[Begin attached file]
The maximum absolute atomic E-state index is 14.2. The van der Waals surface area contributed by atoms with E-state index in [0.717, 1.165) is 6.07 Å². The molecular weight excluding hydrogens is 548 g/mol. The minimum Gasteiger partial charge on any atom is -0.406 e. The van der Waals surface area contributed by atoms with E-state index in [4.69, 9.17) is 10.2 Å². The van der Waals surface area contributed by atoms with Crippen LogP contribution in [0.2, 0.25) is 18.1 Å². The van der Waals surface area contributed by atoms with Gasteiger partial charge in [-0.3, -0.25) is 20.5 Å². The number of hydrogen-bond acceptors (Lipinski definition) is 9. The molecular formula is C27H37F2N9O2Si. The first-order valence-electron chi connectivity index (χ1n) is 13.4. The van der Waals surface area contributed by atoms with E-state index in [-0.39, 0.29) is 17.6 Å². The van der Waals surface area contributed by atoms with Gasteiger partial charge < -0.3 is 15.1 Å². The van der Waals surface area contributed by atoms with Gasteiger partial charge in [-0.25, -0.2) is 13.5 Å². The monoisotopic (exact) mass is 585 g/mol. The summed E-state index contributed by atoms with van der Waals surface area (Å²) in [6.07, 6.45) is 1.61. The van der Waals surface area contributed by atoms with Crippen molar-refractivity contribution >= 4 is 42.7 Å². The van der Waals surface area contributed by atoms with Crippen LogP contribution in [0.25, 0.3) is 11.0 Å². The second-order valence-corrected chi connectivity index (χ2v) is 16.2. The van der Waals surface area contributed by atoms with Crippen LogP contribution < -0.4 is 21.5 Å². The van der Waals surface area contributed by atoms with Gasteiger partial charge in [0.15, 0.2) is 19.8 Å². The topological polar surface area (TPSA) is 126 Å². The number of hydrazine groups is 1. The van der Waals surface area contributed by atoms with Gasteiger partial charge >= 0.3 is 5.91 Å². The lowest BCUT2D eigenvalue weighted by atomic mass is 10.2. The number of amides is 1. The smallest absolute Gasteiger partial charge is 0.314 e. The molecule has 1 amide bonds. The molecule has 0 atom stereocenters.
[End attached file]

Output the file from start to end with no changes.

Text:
The maximum absolute atomic E-state index is 14.2. The van der Waals surface area contributed by atoms with E-state index in [0.717, 1.165) is 6.07 Å². The molecular weight excluding hydrogens is 548 g/mol. The minimum Gasteiger partial charge on any atom is -0.406 e. The van der Waals surface area contributed by atoms with E-state index in [4.69, 9.17) is 10.2 Å². The van der Waals surface area contributed by atoms with Crippen LogP contribution in [0.2, 0.25) is 18.1 Å². The van der Waals surface area contributed by atoms with Gasteiger partial charge in [-0.3, -0.25) is 20.5 Å². The number of hydrogen-bond acceptors (Lipinski definition) is 9. The molecular formula is C27H37F2N9O2Si. The first-order valence-electron chi connectivity index (χ1n) is 13.4. The van der Waals surface area contributed by atoms with E-state index in [-0.39, 0.29) is 17.6 Å². The van der Waals surface area contributed by atoms with Gasteiger partial charge < -0.3 is 15.1 Å². The van der Waals surface area contributed by atoms with Gasteiger partial charge in [-0.25, -0.2) is 13.5 Å². The monoisotopic (exact) mass is 585 g/mol. The summed E-state index contributed by atoms with van der Waals surface area (Å²) in [6.07, 6.45) is 1.61. The van der Waals surface area contributed by atoms with Crippen molar-refractivity contribution >= 4 is 42.7 Å². The van der Waals surface area contributed by atoms with Crippen LogP contribution in [0.25, 0.3) is 11.0 Å². The second-order valence-corrected chi connectivity index (χ2v) is 16.2. The van der Waals surface area contributed by atoms with Crippen LogP contribution < -0.4 is 21.5 Å². The van der Waals surface area contributed by atoms with Gasteiger partial charge in [0.15, 0.2) is 19.8 Å². The topological polar surface area (TPSA) is 126 Å². The number of hydrazine groups is 1. The van der Waals surface area contributed by atoms with Gasteiger partial charge >= 0.3 is 5.91 Å². The lowest BCUT2D eigenvalue weighted by atomic mass is 10.2. The number of amides is 1. The smallest absolute Gasteiger partial charge is 0.314 e. The molecule has 1 amide bonds. The molecule has 0 atom stereocenters.